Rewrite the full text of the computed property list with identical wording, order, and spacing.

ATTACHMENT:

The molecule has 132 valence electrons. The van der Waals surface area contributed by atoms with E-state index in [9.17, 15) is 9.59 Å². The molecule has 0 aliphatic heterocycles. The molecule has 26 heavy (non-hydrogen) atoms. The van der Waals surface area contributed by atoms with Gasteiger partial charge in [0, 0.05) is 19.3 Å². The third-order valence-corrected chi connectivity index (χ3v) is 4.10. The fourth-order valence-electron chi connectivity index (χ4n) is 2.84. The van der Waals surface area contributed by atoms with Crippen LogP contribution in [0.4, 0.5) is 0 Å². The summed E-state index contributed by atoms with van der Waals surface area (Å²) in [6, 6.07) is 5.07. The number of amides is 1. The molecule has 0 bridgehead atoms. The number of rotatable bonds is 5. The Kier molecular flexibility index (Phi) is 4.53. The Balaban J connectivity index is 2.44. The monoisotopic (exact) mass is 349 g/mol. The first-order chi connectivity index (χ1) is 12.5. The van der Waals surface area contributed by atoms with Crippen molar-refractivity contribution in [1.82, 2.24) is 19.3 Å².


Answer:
The molecule has 132 valence electrons. The van der Waals surface area contributed by atoms with E-state index in [9.17, 15) is 9.59 Å². The molecule has 0 aliphatic heterocycles. The molecule has 26 heavy (non-hydrogen) atoms. The van der Waals surface area contributed by atoms with Gasteiger partial charge in [0, 0.05) is 19.3 Å². The third-order valence-corrected chi connectivity index (χ3v) is 4.10. The fourth-order valence-electron chi connectivity index (χ4n) is 2.84. The van der Waals surface area contributed by atoms with Crippen LogP contribution in [0.4, 0.5) is 0 Å². The summed E-state index contributed by atoms with van der Waals surface area (Å²) in [6, 6.07) is 5.07. The number of amides is 1. The molecule has 0 bridgehead atoms. The number of rotatable bonds is 5. The Kier molecular flexibility index (Phi) is 4.53. The Balaban J connectivity index is 2.44. The monoisotopic (exact) mass is 349 g/mol. The first-order chi connectivity index (χ1) is 12.5. The van der Waals surface area contributed by atoms with Crippen molar-refractivity contribution in [1.82, 2.24) is 19.3 Å².